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Darwin-L Message Log 5:91 (January 1994)

Academic Discussion on the History and Theory of the Historical Sciences

This is one message from the Archives of Darwin-L (1993–1997), a professional discussion group on the history and theory of the historical sciences.

Note: Additional publications on evolution and the historical sciences by the Darwin-L list owner are available on SSRN.


<5:91>From hantuo@utu.fi  Tue Jan 18 03:31:33 1994

To: Darwin-L@ukanaix.cc.ukans.edu
From: hantuo@utu.fi (Hanna Tuomisto)
Subject: Re: Systematics and linguistics
Date: 	Tue, 18 Jan 1994 11:32:50 +0200

Sally Thomason made a number of points about the convergence of
vocabularies in unrelated languages, and they made a lot of sense even to a
layman like myself. I can very well imagine that phonetic constraints
produce similarly structured words independently in different languages.
This could perhaps be considered analogous to e.g. structural convergence
in biological organisms due to environmental constraints. However, even if
the form of words could 'converge' in this way, I cannot imagine any
mechanism how the meaning of the words could do the same. Therefore it
seems that the most likely fate of such similar but independently evolved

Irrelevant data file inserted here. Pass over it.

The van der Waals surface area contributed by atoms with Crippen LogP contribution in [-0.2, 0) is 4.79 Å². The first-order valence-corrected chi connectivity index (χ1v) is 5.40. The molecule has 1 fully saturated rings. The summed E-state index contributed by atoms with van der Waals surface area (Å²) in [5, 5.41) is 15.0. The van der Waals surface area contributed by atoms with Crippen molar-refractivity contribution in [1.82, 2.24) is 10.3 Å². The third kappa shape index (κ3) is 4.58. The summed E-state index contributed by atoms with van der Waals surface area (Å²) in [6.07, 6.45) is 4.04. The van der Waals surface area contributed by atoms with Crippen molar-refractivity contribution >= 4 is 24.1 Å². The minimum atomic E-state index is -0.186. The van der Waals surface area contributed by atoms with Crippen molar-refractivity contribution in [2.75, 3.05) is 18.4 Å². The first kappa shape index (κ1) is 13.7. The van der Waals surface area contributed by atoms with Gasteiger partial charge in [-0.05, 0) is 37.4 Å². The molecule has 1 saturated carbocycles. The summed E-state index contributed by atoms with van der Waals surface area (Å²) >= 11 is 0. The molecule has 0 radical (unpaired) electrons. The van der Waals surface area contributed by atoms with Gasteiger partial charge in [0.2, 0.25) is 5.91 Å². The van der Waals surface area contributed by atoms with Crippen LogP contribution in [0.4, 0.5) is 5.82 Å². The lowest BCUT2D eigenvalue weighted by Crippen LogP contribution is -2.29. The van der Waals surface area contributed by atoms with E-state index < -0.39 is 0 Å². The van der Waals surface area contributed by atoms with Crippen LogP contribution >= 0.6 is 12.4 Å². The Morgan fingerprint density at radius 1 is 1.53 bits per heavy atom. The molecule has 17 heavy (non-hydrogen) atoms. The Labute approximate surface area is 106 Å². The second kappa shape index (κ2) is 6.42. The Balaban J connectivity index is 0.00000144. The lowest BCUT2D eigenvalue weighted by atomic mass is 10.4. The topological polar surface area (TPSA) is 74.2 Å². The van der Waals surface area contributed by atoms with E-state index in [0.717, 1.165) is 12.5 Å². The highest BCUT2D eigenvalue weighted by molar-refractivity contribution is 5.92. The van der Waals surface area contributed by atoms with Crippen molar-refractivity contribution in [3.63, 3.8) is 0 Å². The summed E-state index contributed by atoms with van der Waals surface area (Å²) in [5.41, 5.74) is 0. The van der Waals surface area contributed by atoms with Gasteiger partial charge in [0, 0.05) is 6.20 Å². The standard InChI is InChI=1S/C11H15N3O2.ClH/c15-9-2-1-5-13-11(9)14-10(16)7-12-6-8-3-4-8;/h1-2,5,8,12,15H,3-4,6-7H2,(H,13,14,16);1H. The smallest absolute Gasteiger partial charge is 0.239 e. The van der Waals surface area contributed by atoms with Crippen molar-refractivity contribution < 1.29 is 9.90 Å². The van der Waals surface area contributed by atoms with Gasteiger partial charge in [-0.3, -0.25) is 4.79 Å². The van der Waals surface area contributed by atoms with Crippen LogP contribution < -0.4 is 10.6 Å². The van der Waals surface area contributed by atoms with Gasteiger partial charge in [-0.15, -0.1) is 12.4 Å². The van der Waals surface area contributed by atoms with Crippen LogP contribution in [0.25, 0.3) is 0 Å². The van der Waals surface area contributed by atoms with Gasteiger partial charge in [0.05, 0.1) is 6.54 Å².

words is that they mean entirely different things, and hence do not
contribute to the similarity of vocabularies.

As a native speaker of Finnish, I'm familiar with plenty of jokes that make
use of the similarities in the structure of words in Finnish and Japanese.
In the style of: "What's a supermarket in Japanese? Of course 'Mokomaki
kamakasa'". In Finnish this means more or less 'such a heap of things'.
I've got no idea if any part of it means anything in Japanese, but I hope
it's nothing offensive.

Some South American indian languages, notably Quechua, seem to share quite
a few words with Finnish. As far as I know, these similarities are based on
no historical relationship between the languages. The words I know have
entirely different meanings in the two languages, like 'runa' or 'ruuna',
which means 'people' in Quechua but 'gelding' in Finnish. But I've heard
that these two languages actually do share words that have the same meaning
as well. Does anyone on the list know how common such shared words are? And
has someone analyzed them to see what is behind this coincidence?

Hanna Tuomisto
hantuo@utu.fi

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